At Water’s Edge: Ritual Maya Animal Use in Aquatic Contexts at Cancuen
Excavations at the Late Classic Maya site of Cancuen (Petén, Guatemala) uncovered small-scale hydraulic systems including stone-lined canals and reservoirs within the site’s architectural core. The abundance of other nearby potable water sources, along with the elaborate form of the system demonstrate that it served an ideological rather than practical function. This interpretation is supported by the artifactual material deposited in the reservoirs, as well as by the fact that the hydraulic system connects and flows between several of the site’s ritual architectural complexes. Moreover, the reservoir located in front of the site’s royal palace contained the remains of at least thirty slain individuals, who may represent members of the royal court massacred during the site’s collapse. This paper reports the animal remains found within the site’s reservoirs to further explore the nature and extent of ritual and disposal activities within these aquatic contexts. Inter and intra-site comparisons are also used to contextualize the results within broader discussions of how we identify ritual activity in the zooarchaeological record, and the role of water in ancient Maya ideological and political systems.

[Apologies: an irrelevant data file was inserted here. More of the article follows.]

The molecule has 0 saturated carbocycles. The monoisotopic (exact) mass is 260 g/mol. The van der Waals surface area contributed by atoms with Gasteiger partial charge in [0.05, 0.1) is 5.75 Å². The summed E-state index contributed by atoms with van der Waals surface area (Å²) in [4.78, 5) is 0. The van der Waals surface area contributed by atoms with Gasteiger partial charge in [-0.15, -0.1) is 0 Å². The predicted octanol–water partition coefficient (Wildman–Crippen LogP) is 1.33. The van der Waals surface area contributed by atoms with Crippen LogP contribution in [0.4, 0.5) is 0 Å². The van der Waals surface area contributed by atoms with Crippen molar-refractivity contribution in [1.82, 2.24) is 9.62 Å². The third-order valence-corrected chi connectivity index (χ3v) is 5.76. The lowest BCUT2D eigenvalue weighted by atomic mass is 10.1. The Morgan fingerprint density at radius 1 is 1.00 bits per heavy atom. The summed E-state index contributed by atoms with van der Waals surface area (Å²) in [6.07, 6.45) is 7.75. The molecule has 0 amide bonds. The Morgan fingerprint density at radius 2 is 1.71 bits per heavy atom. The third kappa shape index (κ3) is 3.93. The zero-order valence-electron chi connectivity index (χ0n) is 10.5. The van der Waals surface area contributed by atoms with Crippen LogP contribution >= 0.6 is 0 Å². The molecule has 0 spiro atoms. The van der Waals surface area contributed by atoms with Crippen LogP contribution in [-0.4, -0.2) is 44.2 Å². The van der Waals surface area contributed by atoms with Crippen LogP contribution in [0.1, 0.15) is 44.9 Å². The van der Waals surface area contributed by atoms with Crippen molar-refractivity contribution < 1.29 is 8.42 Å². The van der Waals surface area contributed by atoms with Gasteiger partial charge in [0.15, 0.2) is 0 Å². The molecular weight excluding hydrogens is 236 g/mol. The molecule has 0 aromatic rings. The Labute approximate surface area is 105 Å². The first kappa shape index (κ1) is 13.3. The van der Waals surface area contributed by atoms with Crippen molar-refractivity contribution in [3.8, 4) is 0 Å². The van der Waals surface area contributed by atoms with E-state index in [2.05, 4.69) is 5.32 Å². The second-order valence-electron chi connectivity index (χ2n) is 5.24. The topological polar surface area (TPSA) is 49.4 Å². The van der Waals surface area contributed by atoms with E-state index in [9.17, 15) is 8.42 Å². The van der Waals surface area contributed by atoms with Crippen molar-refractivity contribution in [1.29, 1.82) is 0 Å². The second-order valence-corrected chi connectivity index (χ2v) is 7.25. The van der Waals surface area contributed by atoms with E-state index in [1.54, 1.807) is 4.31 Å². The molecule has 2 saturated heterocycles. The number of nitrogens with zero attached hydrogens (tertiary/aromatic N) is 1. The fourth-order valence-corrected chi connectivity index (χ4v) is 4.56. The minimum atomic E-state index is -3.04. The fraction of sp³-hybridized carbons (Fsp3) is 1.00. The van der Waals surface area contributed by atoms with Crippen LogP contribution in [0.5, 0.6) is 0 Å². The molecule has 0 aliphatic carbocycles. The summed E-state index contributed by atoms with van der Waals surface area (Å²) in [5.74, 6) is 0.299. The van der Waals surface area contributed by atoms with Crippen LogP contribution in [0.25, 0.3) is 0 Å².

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At Water’s Edge: Ritual Maya Animal Use in Aquatic Contexts at Cancuen. Erin Thornton, Arthur Demarest. Presented at The 80th Annual Meeting of the Society for American Archaeology, San Francisco, California. 2015 ( tDAR id: 397811)
min long: -94.702; min lat: 6.665 ; max long: -76.685; max lat: 18.813 ;